International Olympic Committee Would Back Peng Shuai Inquiry If She Wants One: Thomas Bach
The International Olympic Committee would support an inquiry into the allegation of sexual assault made by Peng Shuai against a top-ranking Chinese politician -- if she calls for one, its president Thomas Bach said Thursday.
The International Olympic Committee would support an inquiry into the allegation of sexual assault made by Peng Shuai against a top-ranking Chinese politician -- if she calls for one, its president Thomas Bach said Thursday. Speaking on the eve of the Beijing Winter Olympics opening ceremony, Bach confirmed he would meet the tennis star while he is in the Chinese capital and said he hoped to find out more about her "physical integrity and her mental state". Peng, a former Grand Slam champion doubles player, was not heard from for nearly three weeks after alleging that former vice-premier Zhang Gaoli had forced her into sex.
She reappeared in public and conducted a video call in November with International Olympic Committee president Bach.
In December she denied ever making the allegation but it remains unclear how free and safe the three-time Olympian really is.
Bach told a press conference in Beijing: "It is not only a sign of respect, it is a necessity, to respect her, to listen to her and how she sees the situation, how she wants to live her life.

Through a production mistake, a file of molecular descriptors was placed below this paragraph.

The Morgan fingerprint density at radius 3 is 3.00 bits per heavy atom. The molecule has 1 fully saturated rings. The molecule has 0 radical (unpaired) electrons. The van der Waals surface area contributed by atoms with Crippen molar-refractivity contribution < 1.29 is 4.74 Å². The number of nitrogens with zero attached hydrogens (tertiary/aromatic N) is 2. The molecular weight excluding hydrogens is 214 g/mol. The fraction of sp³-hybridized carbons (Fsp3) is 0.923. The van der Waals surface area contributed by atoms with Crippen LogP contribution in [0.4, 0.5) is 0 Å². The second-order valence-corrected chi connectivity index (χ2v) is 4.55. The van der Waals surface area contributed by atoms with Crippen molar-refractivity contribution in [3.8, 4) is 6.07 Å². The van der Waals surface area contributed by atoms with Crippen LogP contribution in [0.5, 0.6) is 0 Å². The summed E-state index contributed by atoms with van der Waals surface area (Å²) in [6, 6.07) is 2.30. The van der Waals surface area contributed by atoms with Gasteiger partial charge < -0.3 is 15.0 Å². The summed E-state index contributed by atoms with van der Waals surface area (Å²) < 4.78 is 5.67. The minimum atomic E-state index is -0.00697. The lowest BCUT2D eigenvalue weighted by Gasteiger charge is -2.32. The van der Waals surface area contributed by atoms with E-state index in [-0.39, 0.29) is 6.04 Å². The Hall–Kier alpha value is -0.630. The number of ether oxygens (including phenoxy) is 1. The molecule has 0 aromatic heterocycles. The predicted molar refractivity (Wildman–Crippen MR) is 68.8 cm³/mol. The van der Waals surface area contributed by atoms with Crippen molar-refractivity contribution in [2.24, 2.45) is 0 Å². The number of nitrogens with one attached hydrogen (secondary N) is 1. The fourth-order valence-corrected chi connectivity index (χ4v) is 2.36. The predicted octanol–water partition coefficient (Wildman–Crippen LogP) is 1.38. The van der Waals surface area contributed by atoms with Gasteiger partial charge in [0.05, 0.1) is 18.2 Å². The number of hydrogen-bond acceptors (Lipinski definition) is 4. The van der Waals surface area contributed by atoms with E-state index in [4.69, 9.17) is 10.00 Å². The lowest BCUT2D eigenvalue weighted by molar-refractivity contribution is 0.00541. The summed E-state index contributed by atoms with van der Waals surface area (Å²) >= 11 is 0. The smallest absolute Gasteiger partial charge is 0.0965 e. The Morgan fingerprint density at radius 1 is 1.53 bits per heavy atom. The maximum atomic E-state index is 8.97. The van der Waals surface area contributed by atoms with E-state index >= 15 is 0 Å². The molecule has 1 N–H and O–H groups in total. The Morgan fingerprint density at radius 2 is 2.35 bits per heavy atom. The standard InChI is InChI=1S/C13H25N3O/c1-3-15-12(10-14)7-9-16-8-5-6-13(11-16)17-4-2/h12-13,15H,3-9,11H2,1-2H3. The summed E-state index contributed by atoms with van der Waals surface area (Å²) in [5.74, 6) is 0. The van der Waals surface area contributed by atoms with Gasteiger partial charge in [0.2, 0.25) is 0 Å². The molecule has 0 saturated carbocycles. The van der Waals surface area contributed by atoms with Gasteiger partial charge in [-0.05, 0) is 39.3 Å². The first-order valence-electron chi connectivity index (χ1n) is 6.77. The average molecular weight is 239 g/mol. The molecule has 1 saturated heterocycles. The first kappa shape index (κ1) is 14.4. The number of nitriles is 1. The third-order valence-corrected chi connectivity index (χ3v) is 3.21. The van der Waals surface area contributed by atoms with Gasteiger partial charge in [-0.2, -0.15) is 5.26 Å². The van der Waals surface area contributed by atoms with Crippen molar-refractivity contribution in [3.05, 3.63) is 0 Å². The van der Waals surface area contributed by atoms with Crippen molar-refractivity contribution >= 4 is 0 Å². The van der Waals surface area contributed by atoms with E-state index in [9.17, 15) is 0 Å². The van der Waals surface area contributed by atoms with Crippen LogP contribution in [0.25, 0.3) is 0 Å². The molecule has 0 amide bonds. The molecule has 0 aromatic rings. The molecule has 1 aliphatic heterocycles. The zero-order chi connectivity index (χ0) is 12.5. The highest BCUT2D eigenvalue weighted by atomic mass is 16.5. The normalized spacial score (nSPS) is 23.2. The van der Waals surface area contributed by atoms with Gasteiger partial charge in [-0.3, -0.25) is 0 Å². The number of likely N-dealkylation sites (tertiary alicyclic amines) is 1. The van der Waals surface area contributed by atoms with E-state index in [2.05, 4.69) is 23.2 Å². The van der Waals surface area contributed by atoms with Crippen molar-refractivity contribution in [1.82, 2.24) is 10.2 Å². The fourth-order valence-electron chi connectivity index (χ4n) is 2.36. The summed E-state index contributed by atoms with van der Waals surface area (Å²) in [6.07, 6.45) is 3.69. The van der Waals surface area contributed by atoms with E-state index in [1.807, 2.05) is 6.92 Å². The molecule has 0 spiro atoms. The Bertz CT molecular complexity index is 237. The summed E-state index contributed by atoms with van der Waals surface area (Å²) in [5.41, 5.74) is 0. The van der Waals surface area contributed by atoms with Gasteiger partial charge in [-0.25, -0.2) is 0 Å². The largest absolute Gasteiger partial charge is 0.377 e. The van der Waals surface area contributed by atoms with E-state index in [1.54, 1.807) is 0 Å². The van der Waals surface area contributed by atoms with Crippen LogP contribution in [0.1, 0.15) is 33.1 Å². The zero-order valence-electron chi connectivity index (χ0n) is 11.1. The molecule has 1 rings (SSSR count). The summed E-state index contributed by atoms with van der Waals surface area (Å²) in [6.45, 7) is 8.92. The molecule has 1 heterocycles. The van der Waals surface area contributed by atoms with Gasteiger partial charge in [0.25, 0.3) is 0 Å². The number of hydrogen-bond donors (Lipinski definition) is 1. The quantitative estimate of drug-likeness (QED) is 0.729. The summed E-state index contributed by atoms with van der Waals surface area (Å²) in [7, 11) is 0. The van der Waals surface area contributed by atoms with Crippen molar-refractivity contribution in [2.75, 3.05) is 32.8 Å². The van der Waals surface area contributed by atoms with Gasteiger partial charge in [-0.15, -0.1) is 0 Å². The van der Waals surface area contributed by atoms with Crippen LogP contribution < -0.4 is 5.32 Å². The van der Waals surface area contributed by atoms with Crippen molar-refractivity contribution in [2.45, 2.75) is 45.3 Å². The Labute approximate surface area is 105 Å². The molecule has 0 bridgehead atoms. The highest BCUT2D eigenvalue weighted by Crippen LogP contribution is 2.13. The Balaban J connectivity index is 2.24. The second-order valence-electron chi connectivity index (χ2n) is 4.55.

"This is what step by step we are trying to find out.
"If she wants to have an inquiry, of course we would also support her in this. But it must be her decision. It's her life, it's her allegations. We have had the allegations and we have heard the withdrawal.
"We will have this personal meeting and there we will continue this conversation and then we will know better also about her physical integrity and her mental state when we can finally meet in person."
In a post on China's Twitter-like Weibo platform in November, Peng alleged that Zhang, who is in his 70s, had coerced her into sex during an on-off relationship lasting several years.
The post was quickly removed from the Chinese web, but not before screenshots were posted on Twitter, setting off a global outcry.